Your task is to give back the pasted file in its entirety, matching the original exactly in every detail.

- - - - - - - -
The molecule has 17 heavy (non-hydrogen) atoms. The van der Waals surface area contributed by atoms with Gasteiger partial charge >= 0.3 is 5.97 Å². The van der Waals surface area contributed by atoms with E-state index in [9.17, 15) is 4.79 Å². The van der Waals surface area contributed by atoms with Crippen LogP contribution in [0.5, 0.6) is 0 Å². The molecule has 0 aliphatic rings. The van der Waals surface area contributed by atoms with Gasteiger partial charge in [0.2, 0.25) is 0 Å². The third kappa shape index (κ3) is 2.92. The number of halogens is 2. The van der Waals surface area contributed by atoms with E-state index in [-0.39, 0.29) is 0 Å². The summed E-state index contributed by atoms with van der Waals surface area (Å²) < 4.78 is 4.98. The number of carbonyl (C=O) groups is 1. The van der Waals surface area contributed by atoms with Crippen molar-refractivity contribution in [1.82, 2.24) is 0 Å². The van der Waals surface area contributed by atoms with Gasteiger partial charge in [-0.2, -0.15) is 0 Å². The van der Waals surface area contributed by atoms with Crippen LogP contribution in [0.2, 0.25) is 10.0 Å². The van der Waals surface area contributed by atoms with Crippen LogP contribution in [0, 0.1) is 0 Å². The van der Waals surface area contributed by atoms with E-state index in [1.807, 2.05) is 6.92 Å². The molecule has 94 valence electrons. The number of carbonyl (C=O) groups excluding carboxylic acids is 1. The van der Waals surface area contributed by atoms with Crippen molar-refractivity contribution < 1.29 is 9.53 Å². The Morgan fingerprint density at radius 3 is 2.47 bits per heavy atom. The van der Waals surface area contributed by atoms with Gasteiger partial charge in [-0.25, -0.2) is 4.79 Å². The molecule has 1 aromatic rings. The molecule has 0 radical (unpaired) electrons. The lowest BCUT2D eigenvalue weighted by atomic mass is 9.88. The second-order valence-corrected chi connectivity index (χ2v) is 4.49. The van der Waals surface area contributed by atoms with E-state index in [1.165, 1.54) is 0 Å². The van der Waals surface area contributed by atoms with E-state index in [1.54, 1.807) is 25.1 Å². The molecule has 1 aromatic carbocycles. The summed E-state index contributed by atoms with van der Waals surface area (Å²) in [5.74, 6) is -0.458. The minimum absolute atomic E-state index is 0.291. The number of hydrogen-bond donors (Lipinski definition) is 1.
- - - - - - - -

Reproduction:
The molecule has 17 heavy (non-hydrogen) atoms. The van der Waals surface area contributed by atoms with Gasteiger partial charge >= 0.3 is 5.97 Å². The van der Waals surface area contributed by atoms with E-state index in [9.17, 15) is 4.79 Å². The van der Waals surface area contributed by atoms with Crippen LogP contribution in [0.5, 0.6) is 0 Å². The molecule has 0 aliphatic rings. The van der Waals surface area contributed by atoms with Gasteiger partial charge in [0.2, 0.25) is 0 Å². The third kappa shape index (κ3) is 2.92. The number of halogens is 2. The van der Waals surface area contributed by atoms with E-state index in [-0.39, 0.29) is 0 Å². The summed E-state index contributed by atoms with van der Waals surface area (Å²) < 4.78 is 4.98. The number of carbonyl (C=O) groups is 1. The van der Waals surface area contributed by atoms with Crippen molar-refractivity contribution in [1.82, 2.24) is 0 Å². The van der Waals surface area contributed by atoms with Gasteiger partial charge in [-0.2, -0.15) is 0 Å². The van der Waals surface area contributed by atoms with Crippen LogP contribution in [0.2, 0.25) is 10.0 Å². The van der Waals surface area contributed by atoms with Crippen LogP contribution in [0, 0.1) is 0 Å². The van der Waals surface area contributed by atoms with E-state index in [1.807, 2.05) is 6.92 Å². The molecule has 94 valence electrons. The number of carbonyl (C=O) groups excluding carboxylic acids is 1. The van der Waals surface area contributed by atoms with Crippen molar-refractivity contribution < 1.29 is 9.53 Å². The Morgan fingerprint density at radius 3 is 2.47 bits per heavy atom. The van der Waals surface area contributed by atoms with Gasteiger partial charge in [-0.25, -0.2) is 4.79 Å². The molecule has 1 aromatic rings. The molecule has 0 radical (unpaired) electrons. The lowest BCUT2D eigenvalue weighted by atomic mass is 9.88. The second-order valence-corrected chi connectivity index (χ2v) is 4.49. The van der Waals surface area contributed by atoms with E-state index in [1.165, 1.54) is 0 Å². The van der Waals surface area contributed by atoms with E-state index in [1.54, 1.807) is 25.1 Å². The molecule has 1 aromatic carbocycles. The summed E-state index contributed by atoms with van der Waals surface area (Å²) in [5.74, 6) is -0.458. The minimum absolute atomic E-state index is 0.291. The number of hydrogen-bond donors (Lipinski definition) is 1.